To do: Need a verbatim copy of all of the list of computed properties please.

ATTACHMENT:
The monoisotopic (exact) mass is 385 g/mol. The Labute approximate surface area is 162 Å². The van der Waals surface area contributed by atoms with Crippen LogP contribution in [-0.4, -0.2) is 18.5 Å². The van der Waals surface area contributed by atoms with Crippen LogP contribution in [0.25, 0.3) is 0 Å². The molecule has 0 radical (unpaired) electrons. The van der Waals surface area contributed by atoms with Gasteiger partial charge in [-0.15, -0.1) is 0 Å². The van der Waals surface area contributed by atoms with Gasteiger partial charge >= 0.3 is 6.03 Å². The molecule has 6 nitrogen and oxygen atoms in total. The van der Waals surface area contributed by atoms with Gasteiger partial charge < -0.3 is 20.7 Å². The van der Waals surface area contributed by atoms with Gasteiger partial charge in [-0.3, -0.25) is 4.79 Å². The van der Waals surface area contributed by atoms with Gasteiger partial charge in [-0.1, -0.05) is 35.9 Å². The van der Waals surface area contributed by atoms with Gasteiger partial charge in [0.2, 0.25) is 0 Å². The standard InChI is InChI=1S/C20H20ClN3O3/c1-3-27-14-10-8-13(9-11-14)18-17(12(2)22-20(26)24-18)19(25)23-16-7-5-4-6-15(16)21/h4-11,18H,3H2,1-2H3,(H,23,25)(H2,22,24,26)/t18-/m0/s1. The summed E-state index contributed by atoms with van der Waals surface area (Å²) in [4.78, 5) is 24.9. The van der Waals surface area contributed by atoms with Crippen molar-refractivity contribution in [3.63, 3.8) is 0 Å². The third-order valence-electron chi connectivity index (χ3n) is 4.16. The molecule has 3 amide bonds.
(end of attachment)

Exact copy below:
The monoisotopic (exact) mass is 385 g/mol. The Labute approximate surface area is 162 Å². The van der Waals surface area contributed by atoms with Crippen LogP contribution in [-0.4, -0.2) is 18.5 Å². The van der Waals surface area contributed by atoms with Crippen LogP contribution in [0.25, 0.3) is 0 Å². The molecule has 0 radical (unpaired) electrons. The van der Waals surface area contributed by atoms with Gasteiger partial charge in [-0.15, -0.1) is 0 Å². The van der Waals surface area contributed by atoms with Gasteiger partial charge >= 0.3 is 6.03 Å². The molecule has 6 nitrogen and oxygen atoms in total. The van der Waals surface area contributed by atoms with Gasteiger partial charge < -0.3 is 20.7 Å². The van der Waals surface area contributed by atoms with Gasteiger partial charge in [-0.3, -0.25) is 4.79 Å². The van der Waals surface area contributed by atoms with Gasteiger partial charge in [-0.1, -0.05) is 35.9 Å². The van der Waals surface area contributed by atoms with Gasteiger partial charge in [0.2, 0.25) is 0 Å². The standard InChI is InChI=1S/C20H20ClN3O3/c1-3-27-14-10-8-13(9-11-14)18-17(12(2)22-20(26)24-18)19(25)23-16-7-5-4-6-15(16)21/h4-11,18H,3H2,1-2H3,(H,23,25)(H2,22,24,26)/t18-/m0/s1. The summed E-state index contributed by atoms with van der Waals surface area (Å²) in [4.78, 5) is 24.9. The van der Waals surface area contributed by atoms with Crippen molar-refractivity contribution in [3.63, 3.8) is 0 Å². The third-order valence-electron chi connectivity index (χ3n) is 4.16. The molecule has 3 amide bonds.